Days after officially taking over as Intel's top executive, CEO Brian Krzanich has reorganized the company's businesses to give himself more direct control. The company also formed a new unit to focus on "new devices" outside of smartphones and tablets.
Former Intel CEO Paul Otellini expressed regret that the silicon giant did not or was not able to get its chips inside Apple's iPhone. The comments highlight Intel's current attempts to catch up in mobile--which Otellini's successor, Brian Krzanich, has pledged to do.
Wi-Fi offloading from cellular networks is clearly no longer an afterthought, as evidenced by IHS iSuppli's forecast that nearly 1.2 billion handsets out of a total of 1.9 billion produced in 2015 will include Wi-Fi functionality.
Intel took the wraps off its newest generation of Atom-based mobile processors, code-named Silvermont, and said the chips based on the new architecture will delivers three times more peak performance or the same performance while consuming around five times less power than its existing Atom chips. Silvermont represents Intel's latest attempt to catch up in the mobile market.
Incoming Intel CEO Brian Krzanich said he has already sold the company's board on a strategy to accelerate Intel's push into mobile chipsets. The success of that transition--away from PCs and toward smartphones, tablets and other gadgets--will likely define whether Krzanich can keep Intel relevant in the rapidly changing world of computing.
Qualcomm reported typically strong quarterly earnings but its long-term outlook for the year spooked some analysts and investors as worries fly that the chipset giant could be facing lower royalty payments and tougher competition in Asia.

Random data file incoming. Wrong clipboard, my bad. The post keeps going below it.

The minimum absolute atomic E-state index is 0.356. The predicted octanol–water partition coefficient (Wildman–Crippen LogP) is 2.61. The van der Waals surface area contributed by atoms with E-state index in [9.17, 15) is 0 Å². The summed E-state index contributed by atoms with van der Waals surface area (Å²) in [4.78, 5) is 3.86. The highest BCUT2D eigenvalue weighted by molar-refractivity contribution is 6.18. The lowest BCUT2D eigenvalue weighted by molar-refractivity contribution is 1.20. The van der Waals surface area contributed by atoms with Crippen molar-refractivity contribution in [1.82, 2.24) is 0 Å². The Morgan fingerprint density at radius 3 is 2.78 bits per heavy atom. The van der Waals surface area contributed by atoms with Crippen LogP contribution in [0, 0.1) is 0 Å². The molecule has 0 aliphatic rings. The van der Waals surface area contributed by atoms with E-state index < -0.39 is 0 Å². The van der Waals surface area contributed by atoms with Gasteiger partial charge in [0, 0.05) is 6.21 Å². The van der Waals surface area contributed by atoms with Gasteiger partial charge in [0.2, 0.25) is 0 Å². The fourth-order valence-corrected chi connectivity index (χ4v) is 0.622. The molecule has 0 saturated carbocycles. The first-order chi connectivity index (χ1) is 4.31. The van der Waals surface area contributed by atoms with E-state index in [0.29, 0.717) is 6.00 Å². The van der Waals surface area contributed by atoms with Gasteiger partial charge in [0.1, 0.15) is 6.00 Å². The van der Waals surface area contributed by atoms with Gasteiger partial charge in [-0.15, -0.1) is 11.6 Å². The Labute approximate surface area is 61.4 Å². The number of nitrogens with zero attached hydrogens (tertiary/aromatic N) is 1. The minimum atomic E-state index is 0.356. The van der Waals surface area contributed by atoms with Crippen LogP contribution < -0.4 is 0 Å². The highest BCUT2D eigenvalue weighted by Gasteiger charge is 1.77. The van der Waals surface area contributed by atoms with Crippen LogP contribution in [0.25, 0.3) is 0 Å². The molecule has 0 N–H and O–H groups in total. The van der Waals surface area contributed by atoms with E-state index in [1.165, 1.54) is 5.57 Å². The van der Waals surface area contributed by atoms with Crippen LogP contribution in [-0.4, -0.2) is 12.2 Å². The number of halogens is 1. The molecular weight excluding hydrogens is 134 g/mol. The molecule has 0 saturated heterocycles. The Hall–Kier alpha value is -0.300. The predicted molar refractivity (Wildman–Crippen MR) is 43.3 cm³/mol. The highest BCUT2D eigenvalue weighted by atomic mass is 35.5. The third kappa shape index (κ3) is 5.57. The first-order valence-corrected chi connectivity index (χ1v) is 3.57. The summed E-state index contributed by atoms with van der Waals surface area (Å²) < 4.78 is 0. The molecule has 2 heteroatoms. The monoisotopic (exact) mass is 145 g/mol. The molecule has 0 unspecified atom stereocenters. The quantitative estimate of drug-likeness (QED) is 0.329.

Nvidia said its mobile business will remain flat this year, partially due to a slight delay in the release of its LTE-capable Tegra 4 chip.
Qualcomm said that some of its OEM customers using its Qualcomm Reference Design (QRD) program to build devices are able to launch their gadgets in as little as 60 days from the time the project is launched to when the product is ready. Although the chipset giant's QRD program is focused primarily on companies based on China--customers include Lenovo, Yulong's Coolpad brand and Tianyu-- Qualcomm said Tier 1 device makers are exploring the program for their lower-end handsets.
Ericsson and STMicroelectronics agreed to shut down their unprofitable ST-Ericsson chipset joint venture and split up its assets, a move that will lead to a net loss of 1,600 jobs.
Ericsson and STMicroelectronics have failed to attract offers for their loss-making semiconductor joint venture after a three-month search for buyers, according to a Bloomberg report, sparking renewed speculation that the venture may be coming to an end soon.